On A Quest For The Unexpected: Gerd Kühr

Success is relative in the field of contemporary music. When addressing large crowds as in the popular music culture, contemporary compositions often lack a broader public in the media, schools and events. Leaving this fact aside, Gerd Kühr is a representative of his profession and has been included in many music programs over decades – including programs of the Salzburg Festival, Steirischer Herbst Festival or the Dresden Festival of Contemporary Music, as well as beyond the borders of the German-speaking countries and the European continent. Among the numerous awards which Kühr has constantly received during his career, he just recently received the Austrian Art Prize in the music category.

Gerd Kühr manages to compile whole compositions from the smallest elements. From the sputtering noise of a small drum, a single tone penetrates into a changing, irregular rhythm, which is adopted by other instruments and results in a varied pitches and tone colors. The single tone is gradually extended with small embellishments and opens a compelling sound world. Kühr uses  small, traditional methods to enter the tones into a new context for unusual processing. The described beginning of „Revue instrumentale et électronique“ (2004/05) is not only characterized by the constant penetration of traditional elements. The examination of the history of musical genres and characters is a major component of Kühr’s work. Though the assumption of a traditional sound language would be misleading, since it is especially the profound knowledge of historical material which Kühr uses to develop a very individual creative process.

“Distance and intimacy, stagnation and sound motion, statics and tempo, partly excited and shrill … imaginary dance theater”, is how Kühr describes his “Revue”. While the compositions of recent years are devoted to very specific musical themes, Kühr first reached a wide audience, when his opera “Stallerhof” was premiered in 1988 at the first Munich Biennale with a libretto by Franz Xaver Kroetz. The opera has ever since – which is most unusual for an opera of a more recent date – been performed in several cities in Austria, Germany and Switzerland. 1999 was followed by “Tod und Teufel”, which was inspired by Peter Turrini for the 100th anniversary of the Graz Opera. This affinity to the opera, each based on a stringent plot, can be connected to his past studies. After his compositional studies at the Salzburg Mozarteum, Kühr took inspiration from his teacher Hans Werner Henze. His studies also included history, music education and conducting, which is why he occasionally performs his own works.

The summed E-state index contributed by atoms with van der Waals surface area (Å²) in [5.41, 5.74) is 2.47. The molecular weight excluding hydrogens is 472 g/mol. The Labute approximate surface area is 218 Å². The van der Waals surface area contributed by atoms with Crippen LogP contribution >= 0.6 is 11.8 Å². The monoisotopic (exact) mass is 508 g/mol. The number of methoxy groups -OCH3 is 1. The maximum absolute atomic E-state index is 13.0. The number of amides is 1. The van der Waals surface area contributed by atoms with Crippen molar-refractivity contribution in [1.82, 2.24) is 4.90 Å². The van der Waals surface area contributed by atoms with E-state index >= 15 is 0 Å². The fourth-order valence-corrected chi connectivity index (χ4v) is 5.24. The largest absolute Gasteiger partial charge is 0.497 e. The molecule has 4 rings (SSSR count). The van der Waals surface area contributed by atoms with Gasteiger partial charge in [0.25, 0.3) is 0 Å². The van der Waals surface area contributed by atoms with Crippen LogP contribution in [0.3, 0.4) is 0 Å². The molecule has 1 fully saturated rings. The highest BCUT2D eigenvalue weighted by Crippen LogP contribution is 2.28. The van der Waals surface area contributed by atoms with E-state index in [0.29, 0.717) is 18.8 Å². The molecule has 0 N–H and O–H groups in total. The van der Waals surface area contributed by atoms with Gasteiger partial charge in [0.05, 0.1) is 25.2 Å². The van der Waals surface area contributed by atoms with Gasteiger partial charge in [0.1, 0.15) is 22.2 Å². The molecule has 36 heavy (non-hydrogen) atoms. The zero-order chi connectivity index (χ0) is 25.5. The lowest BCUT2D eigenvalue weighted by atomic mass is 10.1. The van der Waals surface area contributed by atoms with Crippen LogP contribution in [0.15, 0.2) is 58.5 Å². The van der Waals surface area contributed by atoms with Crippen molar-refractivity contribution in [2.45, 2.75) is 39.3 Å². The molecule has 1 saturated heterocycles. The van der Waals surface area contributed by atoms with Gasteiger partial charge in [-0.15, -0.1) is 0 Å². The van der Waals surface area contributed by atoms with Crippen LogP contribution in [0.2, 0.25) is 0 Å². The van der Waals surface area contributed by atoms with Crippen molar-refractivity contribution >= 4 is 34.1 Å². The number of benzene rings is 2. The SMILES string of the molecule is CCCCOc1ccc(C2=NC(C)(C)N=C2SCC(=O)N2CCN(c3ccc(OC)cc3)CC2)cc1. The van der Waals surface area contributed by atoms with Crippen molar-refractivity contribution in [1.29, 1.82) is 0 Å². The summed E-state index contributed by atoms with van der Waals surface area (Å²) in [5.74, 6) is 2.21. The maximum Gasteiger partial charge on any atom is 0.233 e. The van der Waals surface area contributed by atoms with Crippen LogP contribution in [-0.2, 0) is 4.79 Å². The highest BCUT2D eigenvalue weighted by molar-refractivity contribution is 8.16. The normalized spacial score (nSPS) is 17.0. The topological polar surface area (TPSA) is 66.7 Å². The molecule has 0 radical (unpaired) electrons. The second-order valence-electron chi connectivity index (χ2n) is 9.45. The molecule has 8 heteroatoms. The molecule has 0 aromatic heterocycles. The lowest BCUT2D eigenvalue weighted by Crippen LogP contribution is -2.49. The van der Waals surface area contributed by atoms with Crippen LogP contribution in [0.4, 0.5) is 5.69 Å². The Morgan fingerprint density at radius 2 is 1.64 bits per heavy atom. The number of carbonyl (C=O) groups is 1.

After his operas, Kühr eventually moved away from the traditional genre, although he always remains true to the drama in music, as in his Violin Concerto “Movimenti” (2004/06), which is dedicated to Patricia Kopatchinskaja and shows several traditional elements in a new interpretation. For example, when the performers continue to perform the gestures of music without producing a single sound. In addition, the experiments of the boundaries between sound and noise are driven to a cancelation of both categories, including the spatial component as in “Revue” by the opposition of different instrumental groups. In one of his more recent works, “Música Pura” (2010/11), Kühr takes on the task of creating music that draws its expressiveness by itself – this is almost the opposite of his approach with operas.

With Gerd Kühr you may expect that he does not limit himself to a once found musical language. He rather repeatedly experiments with music and its potential roles and forms, thus possibly finding the unexpected.
Doris Weberberger


(Photocredit: Heimo Binder)